Indonesia divided over forest moratorium

Indonesia’s government is still trying to thrash out the details of a two-year moratorium on forest clearing under a $1 billion climate deal with Norway, leading it to miss a planned January 1 start and continued uncertainty for plantation firms.

The divergence of views between different Indonesian government ministries mirrors the inability of nations to agree a concrete pact to limit global greenhouse gas emissions at U.N. talks in Cancun last month.

While the government still hopes to finalize the ban in coming weeks, the potential for further delays or a watered-down version of a much-lauded bilateral agreement would be another blow for global efforts to slow climate change.

The delay means continued uncertainty for palm oil, pulp and paper and mining firms hoping to expand.

At issue are different views on how much forest and what type of forest to include in the ban. There is also uncertainty on whether to allow holders of existing permits to clear forest to go ahead or to compensate them instead.

“We are dealing with so many stakeholders, so in a democratic process we need negotiation, discussion, compromises — as long as the principle is still being held we are on the right track,” Kuntoro Mangkusubroto, a respected technocrat who heads the president’s special delivery unit, told Reuters.

The dispute shows the difficulties for Indonesia of slashing emissions while still spurring economic growth, as the country earns billions each year from cutting down forests to sell timber, paper and palm oil.

Mangkusubroto, tasked with steering the climate deal with Norway, and the forestry ministry have submitted competing drafts for the proposed moratorium, seen by Reuters, and the decision on how to proceed now rests with President Susilo Bambang Yudhoyono.

He has to choose between two starkly differing drafts: the forestry ministry wants the ban only on new permits to clear primary forests and peatlands for two years, while the presidential delivery unit wants it to include secondary forests, to review existing permits and consider extending the timeframe.

Primary forests are untouched while secondary forests have been selectively logged, though boundaries are often unclear and illegal logging is rampant in one of Asia’s most corrupt countries. Forests soak up the main greenhouse gas carbon dioxide (CO2).

For peat’s sake

Peatlands emit huge quantities of greenhouse gases if drained and cleared, and heavy deforestation led the World Bank to name Indonesia the world’s third largest emitter in 2005.

Yudhoyono aims to slash 26 percent of the country’s emissions by 2020 versus business-as-usual levels, or 41 percent with international support. The Norway deal, which rests on emissions cuts from saving forests being proven, was heralded as an example of how bilateral deals could help fight climate change.

Plantation and mining firms have opposed the moratorium, which could slow the expansion of firms such as Astra Agro Lestari and delay coal and mining projects worth $14 billion by the likes of BHP Billiton.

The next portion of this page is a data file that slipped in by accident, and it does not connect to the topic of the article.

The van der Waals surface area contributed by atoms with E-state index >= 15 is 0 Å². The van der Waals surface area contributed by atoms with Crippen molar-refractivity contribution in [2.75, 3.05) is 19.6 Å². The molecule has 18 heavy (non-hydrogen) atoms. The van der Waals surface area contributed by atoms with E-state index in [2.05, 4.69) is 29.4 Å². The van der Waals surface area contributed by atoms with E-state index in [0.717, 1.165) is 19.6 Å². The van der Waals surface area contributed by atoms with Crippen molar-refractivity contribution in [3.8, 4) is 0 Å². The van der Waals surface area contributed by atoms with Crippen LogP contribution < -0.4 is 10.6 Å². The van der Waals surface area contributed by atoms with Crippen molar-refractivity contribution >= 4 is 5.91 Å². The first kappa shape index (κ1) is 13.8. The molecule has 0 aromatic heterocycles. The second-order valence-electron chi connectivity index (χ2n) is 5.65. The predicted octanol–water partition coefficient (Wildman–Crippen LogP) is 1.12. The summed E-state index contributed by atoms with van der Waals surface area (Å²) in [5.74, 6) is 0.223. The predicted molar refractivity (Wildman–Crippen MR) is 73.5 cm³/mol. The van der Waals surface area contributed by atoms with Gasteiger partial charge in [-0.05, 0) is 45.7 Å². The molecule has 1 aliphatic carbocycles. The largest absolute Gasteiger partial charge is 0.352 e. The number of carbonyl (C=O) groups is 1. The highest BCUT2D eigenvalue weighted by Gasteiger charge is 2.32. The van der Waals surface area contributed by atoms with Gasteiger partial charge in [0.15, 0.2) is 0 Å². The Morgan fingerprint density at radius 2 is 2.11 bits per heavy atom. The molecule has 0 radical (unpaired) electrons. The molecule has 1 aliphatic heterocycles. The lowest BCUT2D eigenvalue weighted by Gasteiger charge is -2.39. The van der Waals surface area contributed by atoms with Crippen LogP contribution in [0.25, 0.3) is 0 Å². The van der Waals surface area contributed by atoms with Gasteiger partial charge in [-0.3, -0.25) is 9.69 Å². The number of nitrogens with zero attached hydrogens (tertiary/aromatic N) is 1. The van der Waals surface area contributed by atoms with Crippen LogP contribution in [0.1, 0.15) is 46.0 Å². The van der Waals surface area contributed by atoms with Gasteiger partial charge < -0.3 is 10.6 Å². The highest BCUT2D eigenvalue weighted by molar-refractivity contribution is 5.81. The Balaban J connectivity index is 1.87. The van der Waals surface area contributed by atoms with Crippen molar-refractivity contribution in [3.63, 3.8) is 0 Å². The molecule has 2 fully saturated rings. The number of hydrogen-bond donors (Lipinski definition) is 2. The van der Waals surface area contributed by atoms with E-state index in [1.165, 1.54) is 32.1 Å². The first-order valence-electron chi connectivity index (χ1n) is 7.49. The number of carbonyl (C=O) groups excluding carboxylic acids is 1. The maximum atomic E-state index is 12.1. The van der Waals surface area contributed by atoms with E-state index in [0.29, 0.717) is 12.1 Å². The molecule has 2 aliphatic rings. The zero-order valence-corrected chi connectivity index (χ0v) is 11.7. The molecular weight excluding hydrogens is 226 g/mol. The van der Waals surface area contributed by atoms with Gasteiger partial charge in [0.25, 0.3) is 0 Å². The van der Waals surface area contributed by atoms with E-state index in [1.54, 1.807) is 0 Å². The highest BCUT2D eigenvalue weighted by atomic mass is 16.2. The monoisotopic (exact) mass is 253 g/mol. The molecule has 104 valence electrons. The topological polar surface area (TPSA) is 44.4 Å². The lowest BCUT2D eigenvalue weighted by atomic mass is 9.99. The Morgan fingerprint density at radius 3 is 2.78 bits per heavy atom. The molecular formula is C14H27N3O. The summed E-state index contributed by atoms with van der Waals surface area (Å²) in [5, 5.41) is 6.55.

So far there are few signs that palm oil exports from the world’s largest producer will be hit. Indonesia’s trade minister said on Wednesday palm oil exports are expected to grow 16 percent in value this year amid new investment in the sector.

However, the draft from Mangkusubroto calls for a review on existing permit holders, though firms would be excluded if they have already invested in projects by December 2010 and the forest was heavily damaged.

Mangkusubroto said he is preparing incentives and compensation for firms such as land swaps.

“We cannot just leave them like that. We have to give them options,” he said.

On the other hand, forestry minister Zulkifli Hasan, a politician from a political party allied with Yudhoyono, told Reuters he wanted the freeze applied only to new permits to maintain business and legal certainty.

“Businesses which already hold permits can go ahead, we cannot and may not stop them, because we have exploited (the forest) for 40 years, so there are many firms who hold forest permits,” Hasan said in an interview.

The ministry has identified 35 million hectares (87 million acres) of land that can be used selectively for business, and nine plantation firms have submitted requests to use 320,000 hectares of forest.

He added the ban will still protect 43.8 million hectares of primary forests and half of the 20 million hectares of peatlands, while applying sustainable forest management practices to another 48.5 million hectares.

“This is already January 2011 and after seven months of discourses and reviews in the public and within the government, the government is yet to produce a clear strategy and legal framework,” said Fitrian Ardiansyah, forest climate policy analyst at WWF.

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